Does it really always have to be an FHD display? I would answer this question with a clear “no”. In the low budget range, especially a display with only 1280×720 pixels makes a lot of sense. The performance during games is still good despite the weaker processor and the battery is also spared. If a good panel is installed, the difference to an FHD display is barely perceptible up to 5.5-inches. Like Xiaomi does with Redmi 5, Meizu does well to place a 5.2-inch HD display on the front. The display also delivers excellent colours, high contrast, and stable viewing angles for an IPS displays. MEIZU indicates 450 cd/m² of brightness, but the readability outdoors is only on average.
A responsive and accurate 10-point touch ensures smooth inputs. A good haptic impression and clean transition to the casing is guaranteed by the slightly rounded 2.5D glass. There is no trace of brand names such as Gorilla Glas, but that can be coped with in the low budget range. After 2 weeks of use, there are no visible scratches on the display and even with a screwdriver, we could not cause any damage. The options menu offers a variety of display gestures, including the popular Double-Tap-to-Wake-Up feature. With the exception of outdoor readability, Meizu supplies a top display in the M6 that meets all requirements in the low-budget range.
System and performance
The in-house Flyme operating system of Meizu M6 is accelerated to a pleasant speed by a MediaTek MT6750 Octa-Core. The processor is a little older and once belonged to the middle class. Meanwhile, the 8 Cortex-A53 cores with 4 x 1.5 and 4 x 1.0GHz are only suitable for the low budget range. In Meizu M6, the processor provides a pleasant performance and the Mali-T860 GPU can also handle one or the other game. 3D games like Asphalt 8 or Nova 3 no longer run smoothly, but can still be played at a low level of detail. Gamers are definitely in the wrong price range. The heat development is kept within limits and the plastic casing never exceeds 38°C.Antutu Result Geekbench Multi Result Geekbench Single Result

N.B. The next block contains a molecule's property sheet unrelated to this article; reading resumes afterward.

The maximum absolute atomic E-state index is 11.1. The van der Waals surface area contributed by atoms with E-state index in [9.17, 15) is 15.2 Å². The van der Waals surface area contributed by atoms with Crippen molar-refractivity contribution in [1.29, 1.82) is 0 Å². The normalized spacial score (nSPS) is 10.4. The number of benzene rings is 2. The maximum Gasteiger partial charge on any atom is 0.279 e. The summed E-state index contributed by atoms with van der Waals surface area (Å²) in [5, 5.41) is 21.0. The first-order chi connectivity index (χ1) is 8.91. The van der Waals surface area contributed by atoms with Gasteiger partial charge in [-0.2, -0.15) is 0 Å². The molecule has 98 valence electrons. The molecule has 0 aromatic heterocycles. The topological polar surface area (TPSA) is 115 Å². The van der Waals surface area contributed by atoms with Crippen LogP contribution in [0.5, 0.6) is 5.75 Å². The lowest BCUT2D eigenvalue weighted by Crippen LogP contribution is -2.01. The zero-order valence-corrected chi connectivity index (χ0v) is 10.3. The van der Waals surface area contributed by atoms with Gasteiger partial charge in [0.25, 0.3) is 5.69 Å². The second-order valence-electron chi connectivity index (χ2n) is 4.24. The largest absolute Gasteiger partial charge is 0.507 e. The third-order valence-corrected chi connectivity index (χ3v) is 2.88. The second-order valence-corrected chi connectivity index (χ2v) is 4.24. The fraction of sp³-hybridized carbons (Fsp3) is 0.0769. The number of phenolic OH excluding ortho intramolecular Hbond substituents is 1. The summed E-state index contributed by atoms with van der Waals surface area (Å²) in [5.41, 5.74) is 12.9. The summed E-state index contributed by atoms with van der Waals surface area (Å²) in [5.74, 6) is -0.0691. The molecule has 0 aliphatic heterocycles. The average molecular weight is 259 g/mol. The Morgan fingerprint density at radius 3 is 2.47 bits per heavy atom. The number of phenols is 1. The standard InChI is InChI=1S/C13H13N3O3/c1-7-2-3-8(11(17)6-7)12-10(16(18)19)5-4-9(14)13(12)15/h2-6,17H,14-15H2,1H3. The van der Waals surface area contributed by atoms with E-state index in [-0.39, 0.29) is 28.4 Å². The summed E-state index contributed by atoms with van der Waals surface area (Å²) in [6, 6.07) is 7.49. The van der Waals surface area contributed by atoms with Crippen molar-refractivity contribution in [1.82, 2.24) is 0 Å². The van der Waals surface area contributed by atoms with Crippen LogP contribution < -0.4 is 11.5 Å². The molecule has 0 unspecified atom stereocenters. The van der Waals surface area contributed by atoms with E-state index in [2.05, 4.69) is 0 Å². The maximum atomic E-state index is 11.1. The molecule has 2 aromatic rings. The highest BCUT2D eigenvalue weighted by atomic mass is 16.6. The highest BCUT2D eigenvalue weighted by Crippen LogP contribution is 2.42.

For multitasking, there is a choice between 2 or 3GB of RAM. Our 2GB version has only 400MB free for apps in the cache. However, Flyme is very aggressive and keeps a maximum of 5 processes in RAM. All others are always reloaded, whereby the RAM with a speed of 4GB/s is very fast for the price range. The same applies to the 16 or 32GB internal storage, which, in our case, had a reading/writing speed of 134/121 MB/s. The internal storage can also be extended by up to 128GB with a Micro-SD card (200GB + cards probably work too, unfortunately, we don’t have any for testing), if you go without the Dual-SIM function.